Sure, horror thrives on mystery. To offer too much backstory is to demystify and thus defang our greatest monsters. But sometimes an origin story can shed new light on a previous film, cleverly elaborate on an otherwise impenetrable plot point, or simply breathe new life into a fading franchise. PARANORMAL ACTIVITY 3, for instance, jumped back in time 20 or so years to show the first two films’ protagonists as children. Doing so not only gives us a fun taste of throwback technology, but also the backstory needed to help flesh out the franchise’s mythology. Most fans consider it the pinnacle of the series.
Other strong prequels include the latest INSIDIOUS
, which gave virtuoso character actress Lin Shaye a starring role and FINAL DESTINATION 5, a bloody good throwback that revitalized that series in a way nobody expected. Of course, there are plenty of bad ones too, so many that to name them would engulf this entire piece. That’s not why we’re here, however. We’re here because we’re interested in the films that could be. So as a companion to our piece on 5 Horror Movies That Really Deserve a Sequel, we’ve decided to share five horror movies that very well might benefit from their own prequel.
Stephen King often keeps the origins of his evil forces a mystery, or offers just a tantalizing glimpse into their creation (anyone else remember Richie and Mike’s smokehole vision in IT?). At the center of his 1983 novel and its 1989 film adaptation is an ancient burial ground that, according to local lore, was once used by a Micmac tribe of Native Americans. Anything that was buried there would come back from the dead, but be different somehow. Violent and malevolent. It’s not mere senselessness, that violence, but obviously the work of some evil spirit that knows your thoughts and fears. It’s terrifying stuff, and its message about accepting death and coping with grief is one of King’s most fully realized. The ground in PET SEMATARY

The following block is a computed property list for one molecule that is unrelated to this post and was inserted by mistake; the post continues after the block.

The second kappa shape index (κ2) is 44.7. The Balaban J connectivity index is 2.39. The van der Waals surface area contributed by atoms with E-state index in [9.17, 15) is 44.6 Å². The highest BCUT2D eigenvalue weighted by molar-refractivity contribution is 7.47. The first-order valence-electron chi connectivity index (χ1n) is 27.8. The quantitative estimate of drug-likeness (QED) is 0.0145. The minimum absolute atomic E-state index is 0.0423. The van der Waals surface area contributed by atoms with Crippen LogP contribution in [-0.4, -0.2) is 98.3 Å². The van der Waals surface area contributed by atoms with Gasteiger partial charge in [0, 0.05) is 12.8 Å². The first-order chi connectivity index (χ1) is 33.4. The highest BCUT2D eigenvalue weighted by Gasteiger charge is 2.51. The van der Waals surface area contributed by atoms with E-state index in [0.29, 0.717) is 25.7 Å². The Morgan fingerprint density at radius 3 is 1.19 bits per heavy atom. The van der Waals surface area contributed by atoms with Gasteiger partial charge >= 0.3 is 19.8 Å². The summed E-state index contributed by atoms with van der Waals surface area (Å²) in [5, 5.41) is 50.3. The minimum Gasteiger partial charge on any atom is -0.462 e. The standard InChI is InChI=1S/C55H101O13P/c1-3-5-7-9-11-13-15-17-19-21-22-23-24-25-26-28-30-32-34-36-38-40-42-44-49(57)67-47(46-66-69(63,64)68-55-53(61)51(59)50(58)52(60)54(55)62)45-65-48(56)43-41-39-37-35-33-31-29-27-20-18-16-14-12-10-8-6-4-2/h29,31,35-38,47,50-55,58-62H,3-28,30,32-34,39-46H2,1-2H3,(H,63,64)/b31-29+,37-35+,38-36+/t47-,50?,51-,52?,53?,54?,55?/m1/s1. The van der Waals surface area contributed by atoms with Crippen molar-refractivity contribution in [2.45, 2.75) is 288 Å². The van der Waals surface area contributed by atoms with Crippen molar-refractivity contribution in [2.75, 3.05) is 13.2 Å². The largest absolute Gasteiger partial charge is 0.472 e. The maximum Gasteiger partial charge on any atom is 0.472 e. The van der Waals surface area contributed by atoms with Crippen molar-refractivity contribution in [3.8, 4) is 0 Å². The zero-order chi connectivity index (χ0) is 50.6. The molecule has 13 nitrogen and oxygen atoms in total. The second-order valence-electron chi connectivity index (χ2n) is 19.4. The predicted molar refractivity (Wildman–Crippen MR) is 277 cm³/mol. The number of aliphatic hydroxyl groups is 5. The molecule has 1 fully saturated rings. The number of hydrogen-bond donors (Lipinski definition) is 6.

may be sour, but the soil of this story is fertile. There’s more to explore.
That’s not to say a prequel should explain away the force behind it all. A prequel could, however, take us back to a time when the ground wasn’t sour. Was there a time when the land could resurrect our loved ones as they were? What, exactly, made it sour? Was it a Native American ritual gone wrong, or was it compromised when they were driven from their land? The film could explore the intimacy of personal death, but also grander ideas about the death of a culture.
THE ABOMINABLE DR PHIBES
This 1971 cult classic stars Vincent Price as Dr. Anton Phibes, who, years after the death of his beloved wife, seeks revenge on the doctors who he believes allowed her to die on the operating table. He tracks them down one by one, offing each in a way that corresponds with one of the biblical plagues. It’s ridiculous and fun and, believe it or not, a precursor to the SAW franchise–at one point, he tasks a doctor with excising a key from inside his son that will unlock the boy’s restraints and save his life. Tell me that’s not something Jigsaw would do.